If you had surgery before and then you go through labor, and again, we're going through those strong contractions, but now we have a weakness, we have scar tissue there, we're more likely to have uterine rupture. How are we going to know that our patient has experienced this?
They're going to most likely to report a sharp tearing feeling that happens abruptly. It's going to come on out of nowhere. All of a sudden, I have this sharp tearing sensation.
May also see non-reassuring fetal heart rate patterns. So maybe we see the heart rate plummets, or we're starting to have big changes in D cells or different things like that. If we see something where it doesn't look like an A-OK-tracing, that should be a big red flag to you.
And in terms of rupture, think, too, that this can lead to hemorrhage. I have just popped open my uterus. My uterus is full of blood supply, so now that is likely bleeding out as well.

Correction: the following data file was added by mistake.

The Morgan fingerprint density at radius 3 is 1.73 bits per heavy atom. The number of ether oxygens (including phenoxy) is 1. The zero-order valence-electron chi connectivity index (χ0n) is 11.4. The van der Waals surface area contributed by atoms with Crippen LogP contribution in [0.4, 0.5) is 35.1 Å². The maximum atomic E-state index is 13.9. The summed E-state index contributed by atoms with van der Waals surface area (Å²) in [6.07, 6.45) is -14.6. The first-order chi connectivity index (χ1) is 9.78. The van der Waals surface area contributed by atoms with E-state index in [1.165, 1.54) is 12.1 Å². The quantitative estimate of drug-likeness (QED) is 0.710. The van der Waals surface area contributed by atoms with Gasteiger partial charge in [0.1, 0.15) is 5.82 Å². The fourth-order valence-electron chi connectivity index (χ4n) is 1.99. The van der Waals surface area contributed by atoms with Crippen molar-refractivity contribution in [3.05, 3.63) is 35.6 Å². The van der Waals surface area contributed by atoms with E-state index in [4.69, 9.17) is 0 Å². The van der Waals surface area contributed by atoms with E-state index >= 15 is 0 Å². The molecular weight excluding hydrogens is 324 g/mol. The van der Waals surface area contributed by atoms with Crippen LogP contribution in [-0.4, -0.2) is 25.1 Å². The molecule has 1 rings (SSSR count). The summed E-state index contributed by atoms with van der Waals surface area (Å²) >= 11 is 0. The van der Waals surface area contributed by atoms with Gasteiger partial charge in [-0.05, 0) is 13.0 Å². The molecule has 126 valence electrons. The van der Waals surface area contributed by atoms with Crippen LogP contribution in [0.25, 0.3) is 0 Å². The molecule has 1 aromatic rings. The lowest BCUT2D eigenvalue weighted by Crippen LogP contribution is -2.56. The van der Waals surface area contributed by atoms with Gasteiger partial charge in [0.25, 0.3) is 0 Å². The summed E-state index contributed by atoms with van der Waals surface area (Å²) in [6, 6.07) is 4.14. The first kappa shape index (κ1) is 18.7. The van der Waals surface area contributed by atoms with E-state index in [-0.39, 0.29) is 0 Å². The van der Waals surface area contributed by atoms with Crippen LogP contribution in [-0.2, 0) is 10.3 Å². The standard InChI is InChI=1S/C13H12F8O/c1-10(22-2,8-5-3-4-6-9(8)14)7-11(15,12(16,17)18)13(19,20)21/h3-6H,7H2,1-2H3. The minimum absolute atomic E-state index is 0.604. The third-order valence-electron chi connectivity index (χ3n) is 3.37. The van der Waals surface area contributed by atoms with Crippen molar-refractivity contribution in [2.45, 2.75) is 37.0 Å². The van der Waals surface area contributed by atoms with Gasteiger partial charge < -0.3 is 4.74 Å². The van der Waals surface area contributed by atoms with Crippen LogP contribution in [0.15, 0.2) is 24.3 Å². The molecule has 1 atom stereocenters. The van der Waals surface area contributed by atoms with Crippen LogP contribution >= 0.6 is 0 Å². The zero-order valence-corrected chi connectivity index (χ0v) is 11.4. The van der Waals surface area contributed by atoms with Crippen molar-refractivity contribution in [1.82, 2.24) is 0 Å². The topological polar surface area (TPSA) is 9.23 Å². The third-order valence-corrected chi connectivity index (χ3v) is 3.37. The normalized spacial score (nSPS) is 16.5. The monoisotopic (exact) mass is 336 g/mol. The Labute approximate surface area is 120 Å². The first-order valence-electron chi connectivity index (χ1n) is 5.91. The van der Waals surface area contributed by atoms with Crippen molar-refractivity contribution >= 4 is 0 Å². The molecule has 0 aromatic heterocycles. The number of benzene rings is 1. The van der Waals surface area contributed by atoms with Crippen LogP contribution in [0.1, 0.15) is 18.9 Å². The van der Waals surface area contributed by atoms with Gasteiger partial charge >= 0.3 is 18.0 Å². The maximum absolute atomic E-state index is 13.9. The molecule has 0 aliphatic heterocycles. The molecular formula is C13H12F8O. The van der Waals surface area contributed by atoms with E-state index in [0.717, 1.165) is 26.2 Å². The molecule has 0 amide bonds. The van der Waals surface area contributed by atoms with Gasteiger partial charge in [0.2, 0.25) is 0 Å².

So we could see signs of hypotensive shock, right? So we could have a low BP, high heart rate, high respiratory rate. All of those different things could be present.
Complications here, hemorrhage, death, fetal hypoxia, fetal death. It's bad, right? It's a really big deal.
So what do we do? The big thing is we need to prepare for a splash-and-dash immediate C-section, right? There is no time to wait. We are running to the OR. Mom is probably getting general anesthesia and getting that baby out, and then we need to repair the uterus.
So moving on to amniotic fluid embolism. AFE is what it's abbreviated.
So this is when amniotic fluid actually gets into the maternal circulation and it obstructs the pulmonary vessels. So think about a DVT, a pulmonary embolism caused from the blood clot in the legs breaking off and getting into that pulmonary circulation. It's the same idea, except we're talking about amniotic fluid.